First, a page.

A couple of weeks ago, I posted a letter from a reader who asked the question “Is Automation BPM?” Peter Dawson and David Chassels both chimed in with their comments, and I want to add my thoughts. Excepts from the original letter:
I have a hard time referring to it as BPM when a person simply automates a business process. To me that is workflow. Granted, we have powerful stand-alone workflow engines now that allow a workflow to route work between more people and systems than ever before, but it is still workflow.
If you have a workflow process that is less focused on automating work and more focused on gathering data about a process for later analysis, then you have entered the realm of BPM.
I disagree. I started in the old workflow world: for the past 18 years, I’ve been focussed on processes that usually have a large human-facing component. I started with traditional workflow products that only provided person-to-person routing of scanned documents, which is about as old fashioned as it gets in the workflow world. Since I worked for most of that time providing services to the customers of these systems, I did a lot of automation and integration work from scratch because that functionality just didn’t exist in the workflow systems. Want an automated function in your 1993 IBM ImagePlus system to escalate items that have been sitting in a queue too long? No problem, we’d write a daemon that would cycle through the work in a queue and push specific items to an exception queue. Want to integrate your 1991 Keyfile system with an Oracle database application? Give us a few weeks, we’d write a front-end application that integrated the two systems at the presentation layer by making API calls to each system. Want to have some process reports from your 1994 FileNet Visual WorkFlo system? Okay, we’d write a batch process to interrogate the database history logs each night, extract the process-related data and print some reports.
The point is, the systems as provided by the vendors had no automation and no integration: they were concerned only with the flow of work from one queue to another. Work. Flow. Workflow. Everything else — integration, automation, process monitoring and governance — was custom built. I could, in fact, make the argument that what we did as services firms was to turn vendors’ workflow products into business process management systems.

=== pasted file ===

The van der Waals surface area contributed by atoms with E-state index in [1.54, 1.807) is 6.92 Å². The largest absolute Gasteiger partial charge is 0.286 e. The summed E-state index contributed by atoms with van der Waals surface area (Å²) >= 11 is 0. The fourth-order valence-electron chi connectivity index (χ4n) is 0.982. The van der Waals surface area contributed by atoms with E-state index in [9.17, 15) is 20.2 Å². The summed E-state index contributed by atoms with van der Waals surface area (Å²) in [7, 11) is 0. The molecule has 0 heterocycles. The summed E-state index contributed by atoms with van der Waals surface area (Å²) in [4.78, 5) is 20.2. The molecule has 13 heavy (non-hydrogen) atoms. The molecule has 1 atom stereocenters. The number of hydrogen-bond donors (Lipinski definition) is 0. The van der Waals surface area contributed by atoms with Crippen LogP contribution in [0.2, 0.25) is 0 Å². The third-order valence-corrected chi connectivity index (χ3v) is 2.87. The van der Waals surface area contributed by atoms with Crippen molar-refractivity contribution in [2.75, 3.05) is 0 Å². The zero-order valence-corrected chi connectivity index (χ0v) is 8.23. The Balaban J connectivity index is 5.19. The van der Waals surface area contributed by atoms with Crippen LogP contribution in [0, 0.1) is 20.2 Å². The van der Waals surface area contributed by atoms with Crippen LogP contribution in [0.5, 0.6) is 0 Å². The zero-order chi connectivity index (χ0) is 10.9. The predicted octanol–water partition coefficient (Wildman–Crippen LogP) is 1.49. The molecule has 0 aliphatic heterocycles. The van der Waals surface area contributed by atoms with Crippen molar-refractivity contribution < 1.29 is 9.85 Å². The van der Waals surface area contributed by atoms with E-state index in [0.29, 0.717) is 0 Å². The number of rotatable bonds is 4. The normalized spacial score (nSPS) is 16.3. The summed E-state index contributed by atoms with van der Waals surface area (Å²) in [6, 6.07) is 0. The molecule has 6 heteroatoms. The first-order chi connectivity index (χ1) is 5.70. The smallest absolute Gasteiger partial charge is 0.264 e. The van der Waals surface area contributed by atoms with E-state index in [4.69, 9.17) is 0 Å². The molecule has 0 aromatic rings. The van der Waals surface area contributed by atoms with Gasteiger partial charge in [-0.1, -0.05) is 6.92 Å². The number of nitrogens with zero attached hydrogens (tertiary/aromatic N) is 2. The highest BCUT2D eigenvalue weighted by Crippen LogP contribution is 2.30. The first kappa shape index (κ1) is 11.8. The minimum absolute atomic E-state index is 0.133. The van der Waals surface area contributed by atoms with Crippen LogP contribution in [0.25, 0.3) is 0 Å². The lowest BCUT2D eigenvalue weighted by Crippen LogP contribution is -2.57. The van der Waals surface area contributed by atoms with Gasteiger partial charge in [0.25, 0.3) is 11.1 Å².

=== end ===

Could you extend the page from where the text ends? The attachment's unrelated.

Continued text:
From a semantic standpoint, the term “workflow” has been absorbed into most definitions of “BPM” (except, perhaps, those definitions created by ESB vendors who prefer an integration-focussed definition). Even the old-style workflow that I describe above — just routing from one person to another — is a part of BPM, even though a system that only provides that level of functionality would not compete very well in the broad BPM marketplace. The fact is, however, that almost every product in the BPM space has a set of functions that doesn’t quite overlap with anyone others, and doesn’t overlap at all with some other products that are also called BPM. Gartner published a report on BPMS selection criteria a few months back that listed 10 major areas of functionality, but there are many products in the BPM space that don’t have one or more of those functions covered. The problem, as I’ve written about before, is that the term is too broad, and was a bit of an artificial creation on the part of the analysts, who took workflow, EAI, and anything else remotely related to process and called it all BPM.
To get back to my rebuttal, then, I believe that as soon as you add integration and automation capabilities to human-facing workflow, you’ve got BPM (as opposed to just being able to call it BPM because workflow is now defined as a subset of BPM). From the other side of the house, the same can be said about adding human-facing functionality to EAI to create BPM.